Over the past 6 years I founded 9 .com companies. Most of the companies failed miserably and lost me a million dollars or so, but luckily a few of them did well enough to cover my loses. The main reason I had a lot of unsuccessful ventures is because I made some really big mistakes.
Download this cheat sheet and hopefully you can learn from my mistakes and not make them.
Don’t spread yourself too thin
A lot of good opportunities will come your way and your gut reaction will be to do them all, but don’t. I made this mistake and what ended up happening is that all of my businesses suffered, even the ones that were doing well. Within 3 to 6 months of me spreading myself too thin all my businesses suffered because I hadn’t spent enough time on each of them, even though I had employees and business partners who were helping me out. Remember, no matter how big or small your business is, you have to spend all of your time on it.
Pick the right type of incorporation
Not only is it important for you to incorporate your business, but it is important to get the right type of incorporation. It may not seem important when you are starting your company, but once you start making money it becomes a huge deal. For example, my accountant tells me that if your company makes under $200,000 in profit a year, a C corporation is good for you due to tax benefits. If you make more than that, consider getting an S corporation or a limited liability company.
I found this out the hard way, when my company started profiting 7 figures a year I had the wrong type of corporation. I ended up getting taxed twice, the company paid taxes on the profit and then I paid taxes on the dividends I got from the company.
Be careful whom you trust
I was working with a few developers and engineers for 3 months and they came to me with a business proposition. The first 3 months of working with them went well, so I decided to hear them out. The businesses opportunity they presented was supposed to revolutionize the hosting industry, but the catch was, they were broke. After hearing them out I ended up giving them some money for living expenses, I bought them a house to live in, and I was dumping 4 to 5 figures into the company every week.
To keep a long story short, they screwed me out of my money, stole stuff from the company, and ruined the house I bought. No matter how well you think you know someone, be careful, because you don’t know who is going to screw you over. One stupid mistake can make you lose thousands of dollars.
Have a thorough hiring process
If you really want to grow your company, you will need employees. You’ll probably post some job openings to find these employees or ask a few friends if they know anyone that you could hire. No matter how you get your applicants, go through each person with a fine-tooth comb. If a friend recommends someone, it doesn’t mean that they’re a good hire. I made this mistake multiple times by hiring developers, designers, and sales people that friends recommended. Just because someone did well at their last job, it doesn’t mean they will do well working for you.
Make your employees accountable
If you aren’t strict with your employees they will start slacking off after a while. And if you travel frequently like I did, they will really start messing around when you aren’t there. The first day a new employee starts, you need to be strict with them because it is hard to get employees out of bad habits.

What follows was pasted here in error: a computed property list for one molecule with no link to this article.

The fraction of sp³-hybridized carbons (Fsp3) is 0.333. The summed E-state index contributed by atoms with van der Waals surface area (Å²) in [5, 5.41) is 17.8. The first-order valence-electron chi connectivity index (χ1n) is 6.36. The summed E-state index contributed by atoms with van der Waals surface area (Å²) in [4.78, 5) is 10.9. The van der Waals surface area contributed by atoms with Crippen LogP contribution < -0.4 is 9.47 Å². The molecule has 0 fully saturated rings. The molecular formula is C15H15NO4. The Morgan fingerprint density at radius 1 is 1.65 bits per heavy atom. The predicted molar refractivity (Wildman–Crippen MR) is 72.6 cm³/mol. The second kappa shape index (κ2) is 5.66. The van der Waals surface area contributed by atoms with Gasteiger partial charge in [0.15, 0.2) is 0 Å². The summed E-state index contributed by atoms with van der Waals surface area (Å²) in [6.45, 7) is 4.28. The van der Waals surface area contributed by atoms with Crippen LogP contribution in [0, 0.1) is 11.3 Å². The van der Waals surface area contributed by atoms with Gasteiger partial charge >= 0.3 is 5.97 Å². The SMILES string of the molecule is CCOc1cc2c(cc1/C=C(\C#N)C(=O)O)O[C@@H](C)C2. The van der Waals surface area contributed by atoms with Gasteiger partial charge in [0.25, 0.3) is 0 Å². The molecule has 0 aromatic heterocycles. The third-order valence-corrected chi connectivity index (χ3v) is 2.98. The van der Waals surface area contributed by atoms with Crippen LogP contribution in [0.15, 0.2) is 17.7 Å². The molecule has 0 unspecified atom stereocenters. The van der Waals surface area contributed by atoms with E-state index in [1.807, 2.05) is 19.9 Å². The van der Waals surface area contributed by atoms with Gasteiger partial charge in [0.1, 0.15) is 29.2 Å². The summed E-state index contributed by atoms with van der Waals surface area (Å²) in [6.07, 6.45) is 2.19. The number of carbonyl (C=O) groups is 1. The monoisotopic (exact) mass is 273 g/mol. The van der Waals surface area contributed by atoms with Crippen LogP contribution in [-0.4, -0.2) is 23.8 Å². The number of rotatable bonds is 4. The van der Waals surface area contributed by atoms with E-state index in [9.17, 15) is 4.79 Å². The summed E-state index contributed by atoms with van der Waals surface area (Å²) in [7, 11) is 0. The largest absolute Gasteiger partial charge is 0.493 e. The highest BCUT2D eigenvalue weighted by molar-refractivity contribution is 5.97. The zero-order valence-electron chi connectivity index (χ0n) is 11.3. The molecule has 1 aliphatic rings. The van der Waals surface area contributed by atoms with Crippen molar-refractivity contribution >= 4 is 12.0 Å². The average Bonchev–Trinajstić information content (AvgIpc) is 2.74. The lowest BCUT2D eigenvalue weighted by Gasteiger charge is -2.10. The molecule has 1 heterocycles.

During the first few years of being an entrepreneur, I didn’t hold any of my employees accountable. Every time they told me something, I took their word for it. On top of that I wasn’t strict when people came in 30 minutes late and after a while it became a daily habit.
To solve this I started using project management software, like Liquid Planner, and I made each one of my employees upload what they completed at the end of each day. This way I could keep track of what each employee did.
On top of that I made every one clock in and out. This allowed me to see who came in on time and who didn’t. At first I didn’t think it was a big deal that a few of my employees came in 30 minutes late each day, but over a course of a year it added up to 3 missed weeks.
Collect your money on time
Making money may seem like a hard thing, but collecting money from people can be even harder. In 2008 I worked for 8 companies that never ended up paying me. This wasn’t a few dollars either, a few companies still owe me over $100,000, sadly I don’t think they will end up paying.
With your business collect the money first before you provide anything. No matter how large a company may be, they can still go bankrupt. Things like contracts and debt collectors won’t help you much if the company doesn’t have money.
And for some reason if someone owes you money, whine to them until you get paid. If you act like you don’t need the money, you’ll never get paid. But if you whine and act like you are in financial trouble, hopefully they will feel sorry and pay you.
Time is not on your side
Especially with your first company, you will want everything to be perfect. The reality is, there will always be problems and nothing will ever be perfect. So instead of trying to make everything perfect, just launch your company before someone else beats you to the punch.
With my first software company, I wanted the software to be perfect before I launched it. I took so long in trying to make the software perfect that Google launched a competing product before I did. After that I had no chance of succeeding because Google’s product was free and mine wasn’t.
No matter what, you are going to make mistakes in life. Even if I told you every mistake that I made, you will still make more. If you want to succeed you can’t give up!!! Sooner or later you will do well, but like anything worth while, it takes time.
P.S. If you want to avoid mistakes, get advice from an expert click here.